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Singapore Travel Money Guide

The Southeast Asian island of Singapore is found off the southern coast of Malaysia. Known for its ultra-clean streets, lush tropical atmosphere, safety, and huge array of shopping experiences, it makes for a stress-free holiday from Australia. It’s also a popular stop-over for many travelling through to Europe with great international airport connections.

Along with Singapore’s cleanliness and order come high standards of living, and higher prices than many of its Southeast Asian neighbours. Planning on going to Singapore for a holiday? Read on to discover all there is to prepare your finances before you fly.

The Low Down on Singapore Currency

  • Currency: Singapore dollar
  • Currency code: SGD
  • Central Bank: Monetary Authority of Singapore
  • Currency symbol: S$
  • Currency sub unit: cents
  • Bank notes: S$2, S$5, S$10, S$20, S$50, S$100, S$1,000
  • Coins: 1, 5, 10, 20, 50 cents, S$1


Singapore’s official currency is the Singaporean Dollar (SGD).

This has been the currency of Singapore since the nation became independent from Malaysia in 1965. You may also hear it referred to as the “sing-dollar” or the “sing”.

The Brunei Dollar (BND) is also considered legal tender in Singapore, operating on a 1:1 exchange rate with the Singaporean Dollar.

Payment Options in Singapore

A highly modernised country, finding ATMs and paying by card is easy to do in Singapore at most major stores. That said, cash is still needed for some experiences. This includes eating food in Singapore’s famous hawker centres, making small purchases, and paying for some taxis. Read on to discover the pros and cons of major travel money options in Singapore.

Whatever payment method you decide on before you depart for Singapore, it’s best to ensure you have a mix of both cards and cash on your travels to cover all your bases. We’ve rounded up the pros and cons of each below.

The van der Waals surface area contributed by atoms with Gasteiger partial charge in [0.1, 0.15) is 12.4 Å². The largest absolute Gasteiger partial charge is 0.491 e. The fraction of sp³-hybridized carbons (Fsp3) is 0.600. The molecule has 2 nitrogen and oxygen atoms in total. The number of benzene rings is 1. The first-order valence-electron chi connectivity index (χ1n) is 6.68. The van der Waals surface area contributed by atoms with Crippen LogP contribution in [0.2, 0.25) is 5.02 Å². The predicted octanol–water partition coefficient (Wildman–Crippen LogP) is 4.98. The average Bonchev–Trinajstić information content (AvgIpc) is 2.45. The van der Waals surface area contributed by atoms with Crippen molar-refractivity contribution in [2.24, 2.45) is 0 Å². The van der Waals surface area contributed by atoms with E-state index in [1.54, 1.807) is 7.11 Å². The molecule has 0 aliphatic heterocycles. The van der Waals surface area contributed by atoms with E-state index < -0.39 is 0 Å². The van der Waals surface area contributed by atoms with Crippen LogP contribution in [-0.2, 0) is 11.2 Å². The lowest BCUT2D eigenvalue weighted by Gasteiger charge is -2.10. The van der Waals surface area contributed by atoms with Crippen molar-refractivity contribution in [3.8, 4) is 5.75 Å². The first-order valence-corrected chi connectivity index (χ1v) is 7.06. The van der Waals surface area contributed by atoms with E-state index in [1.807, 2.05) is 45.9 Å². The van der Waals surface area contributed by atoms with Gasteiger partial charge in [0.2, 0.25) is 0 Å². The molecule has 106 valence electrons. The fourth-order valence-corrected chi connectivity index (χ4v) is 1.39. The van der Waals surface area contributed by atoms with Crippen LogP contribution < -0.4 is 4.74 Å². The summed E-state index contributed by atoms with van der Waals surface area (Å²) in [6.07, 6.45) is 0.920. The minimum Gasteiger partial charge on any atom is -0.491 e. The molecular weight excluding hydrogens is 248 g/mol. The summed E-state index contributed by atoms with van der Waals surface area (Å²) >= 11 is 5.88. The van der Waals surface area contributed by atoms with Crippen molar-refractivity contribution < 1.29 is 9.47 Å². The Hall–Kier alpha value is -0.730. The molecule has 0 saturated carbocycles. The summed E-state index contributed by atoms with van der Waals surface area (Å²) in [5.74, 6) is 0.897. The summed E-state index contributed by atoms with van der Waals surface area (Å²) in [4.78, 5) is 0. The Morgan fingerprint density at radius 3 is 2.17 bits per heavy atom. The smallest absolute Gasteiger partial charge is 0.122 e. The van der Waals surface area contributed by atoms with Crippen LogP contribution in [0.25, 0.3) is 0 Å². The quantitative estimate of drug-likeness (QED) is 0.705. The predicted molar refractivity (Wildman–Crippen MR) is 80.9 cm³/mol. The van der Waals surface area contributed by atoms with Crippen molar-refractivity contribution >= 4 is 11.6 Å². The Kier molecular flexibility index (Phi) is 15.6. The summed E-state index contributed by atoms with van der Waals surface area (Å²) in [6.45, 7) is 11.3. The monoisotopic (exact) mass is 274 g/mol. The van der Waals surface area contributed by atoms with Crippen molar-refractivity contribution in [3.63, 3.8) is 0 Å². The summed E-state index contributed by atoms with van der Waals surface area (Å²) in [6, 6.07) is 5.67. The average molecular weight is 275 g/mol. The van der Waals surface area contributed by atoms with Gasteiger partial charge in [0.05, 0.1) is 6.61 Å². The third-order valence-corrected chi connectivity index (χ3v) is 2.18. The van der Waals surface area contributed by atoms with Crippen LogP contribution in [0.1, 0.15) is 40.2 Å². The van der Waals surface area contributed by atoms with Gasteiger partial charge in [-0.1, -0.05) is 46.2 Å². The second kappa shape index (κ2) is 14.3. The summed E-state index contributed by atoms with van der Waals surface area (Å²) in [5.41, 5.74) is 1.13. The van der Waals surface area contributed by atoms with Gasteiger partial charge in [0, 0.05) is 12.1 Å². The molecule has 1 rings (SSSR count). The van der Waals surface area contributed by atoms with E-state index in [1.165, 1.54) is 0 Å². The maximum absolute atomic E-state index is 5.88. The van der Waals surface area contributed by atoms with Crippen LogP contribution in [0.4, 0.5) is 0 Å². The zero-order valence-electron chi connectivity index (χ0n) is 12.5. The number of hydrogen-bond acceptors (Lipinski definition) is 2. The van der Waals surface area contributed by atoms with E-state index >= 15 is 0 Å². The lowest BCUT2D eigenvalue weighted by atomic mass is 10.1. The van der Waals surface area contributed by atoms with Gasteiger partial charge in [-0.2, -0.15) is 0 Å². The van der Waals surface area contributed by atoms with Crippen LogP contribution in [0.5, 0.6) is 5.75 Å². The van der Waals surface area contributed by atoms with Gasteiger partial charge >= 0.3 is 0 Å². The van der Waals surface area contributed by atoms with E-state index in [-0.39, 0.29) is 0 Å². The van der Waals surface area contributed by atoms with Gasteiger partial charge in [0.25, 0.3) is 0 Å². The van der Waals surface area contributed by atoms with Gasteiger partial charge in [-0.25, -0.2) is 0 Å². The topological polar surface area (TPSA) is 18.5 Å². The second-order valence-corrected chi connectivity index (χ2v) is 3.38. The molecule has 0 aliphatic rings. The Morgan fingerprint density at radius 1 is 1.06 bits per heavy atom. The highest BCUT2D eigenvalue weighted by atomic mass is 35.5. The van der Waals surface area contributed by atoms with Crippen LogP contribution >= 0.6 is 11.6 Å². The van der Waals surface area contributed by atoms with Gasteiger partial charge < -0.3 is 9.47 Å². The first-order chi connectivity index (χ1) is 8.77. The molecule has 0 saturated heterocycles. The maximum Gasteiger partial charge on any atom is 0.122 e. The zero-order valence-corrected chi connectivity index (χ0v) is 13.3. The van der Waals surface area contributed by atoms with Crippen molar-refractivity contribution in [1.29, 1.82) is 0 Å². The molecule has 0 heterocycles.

Cash is always handy in Singapore, with small purchases, some taxis, and the world-famous hawker centres usually being cash-only. Known as a super-safe destination, carrying larger amounts of cash around with you should not be dangerous, however always follow your common sense when doing so, as low crime does not mean no crime!

Why foreign cash?

  • Crime rates in Singapore are very low4, as such it is relatively safe to carry cash around with you.
  • Some famous Singaporean attractions like Hawker Centres are cash only.
  • Cash is flexible and can be used anywhere, with no hidden fees.


Things to consider:

  • Even in low crime areas, carrying large amounts of cash around with you can be risky.
  • If your cash is lost or stolen you may have a limited amount of protection with your travel insurance.

Travel Money Cards allow you to lock in a rate at the time of exchange, meaning you can save money in the long-run. Opting for a backup card means you’re also covered in case of loss or theft. However, some Singaporean experiences are cash only, meaning it is recommended that you keep some Sing Dollars handy for that Nasi Lemak hawker dish!

Discover how you can explore Singapore with ease with our 5* award-winning Travelex Money Card!

Why prepaid travel card?

  • Cards are widely accepted in Singapore making paying with a travel card easy.
  • Prepaid travel cards can save you money in the long run, as you’re able to lock-in your exchange rate prior to departure*.
  • Choosing the option to get a backup card means you are covered if your main card is lost or stolen.

Things to consider: